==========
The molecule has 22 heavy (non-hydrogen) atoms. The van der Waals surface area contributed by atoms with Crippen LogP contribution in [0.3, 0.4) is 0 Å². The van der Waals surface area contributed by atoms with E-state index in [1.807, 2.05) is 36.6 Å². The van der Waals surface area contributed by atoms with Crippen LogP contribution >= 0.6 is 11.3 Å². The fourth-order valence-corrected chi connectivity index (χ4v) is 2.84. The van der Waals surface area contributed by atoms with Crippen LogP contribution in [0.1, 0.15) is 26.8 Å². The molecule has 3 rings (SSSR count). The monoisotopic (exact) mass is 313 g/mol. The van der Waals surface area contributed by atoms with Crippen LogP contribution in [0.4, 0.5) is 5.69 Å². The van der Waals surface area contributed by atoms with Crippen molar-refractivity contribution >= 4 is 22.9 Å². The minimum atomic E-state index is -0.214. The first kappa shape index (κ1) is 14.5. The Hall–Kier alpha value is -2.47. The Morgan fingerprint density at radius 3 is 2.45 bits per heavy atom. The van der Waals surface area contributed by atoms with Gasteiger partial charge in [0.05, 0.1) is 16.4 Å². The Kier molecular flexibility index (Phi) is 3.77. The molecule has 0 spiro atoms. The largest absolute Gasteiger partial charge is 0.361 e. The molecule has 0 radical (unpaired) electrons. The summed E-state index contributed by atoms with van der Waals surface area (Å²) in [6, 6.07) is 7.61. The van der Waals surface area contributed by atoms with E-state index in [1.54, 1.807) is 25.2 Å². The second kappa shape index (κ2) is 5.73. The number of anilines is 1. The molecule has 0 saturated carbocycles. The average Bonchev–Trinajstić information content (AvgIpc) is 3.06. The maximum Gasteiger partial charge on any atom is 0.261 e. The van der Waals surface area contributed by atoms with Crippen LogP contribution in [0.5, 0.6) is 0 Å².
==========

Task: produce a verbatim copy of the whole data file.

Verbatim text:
The molecule has 22 heavy (non-hydrogen) atoms. The van der Waals surface area contributed by atoms with Crippen LogP contribution in [0.3, 0.4) is 0 Å². The van der Waals surface area contributed by atoms with E-state index in [1.807, 2.05) is 36.6 Å². The van der Waals surface area contributed by atoms with Crippen LogP contribution >= 0.6 is 11.3 Å². The fourth-order valence-corrected chi connectivity index (χ4v) is 2.84. The van der Waals surface area contributed by atoms with Crippen LogP contribution in [0.1, 0.15) is 26.8 Å². The molecule has 3 rings (SSSR count). The monoisotopic (exact) mass is 313 g/mol. The van der Waals surface area contributed by atoms with Crippen LogP contribution in [0.4, 0.5) is 5.69 Å². The van der Waals surface area contributed by atoms with Crippen molar-refractivity contribution >= 4 is 22.9 Å². The minimum atomic E-state index is -0.214. The first kappa shape index (κ1) is 14.5. The Hall–Kier alpha value is -2.47. The Morgan fingerprint density at radius 3 is 2.45 bits per heavy atom. The van der Waals surface area contributed by atoms with Gasteiger partial charge in [0.05, 0.1) is 16.4 Å². The Kier molecular flexibility index (Phi) is 3.77. The molecule has 0 spiro atoms. The largest absolute Gasteiger partial charge is 0.361 e. The molecule has 0 radical (unpaired) electrons. The summed E-state index contributed by atoms with van der Waals surface area (Å²) in [6, 6.07) is 7.61. The van der Waals surface area contributed by atoms with E-state index in [1.54, 1.807) is 25.2 Å². The second kappa shape index (κ2) is 5.73. The number of anilines is 1. The molecule has 0 saturated carbocycles. The average Bonchev–Trinajstić information content (AvgIpc) is 3.06. The maximum Gasteiger partial charge on any atom is 0.261 e. The van der Waals surface area contributed by atoms with Crippen LogP contribution in [0.5, 0.6) is 0 Å².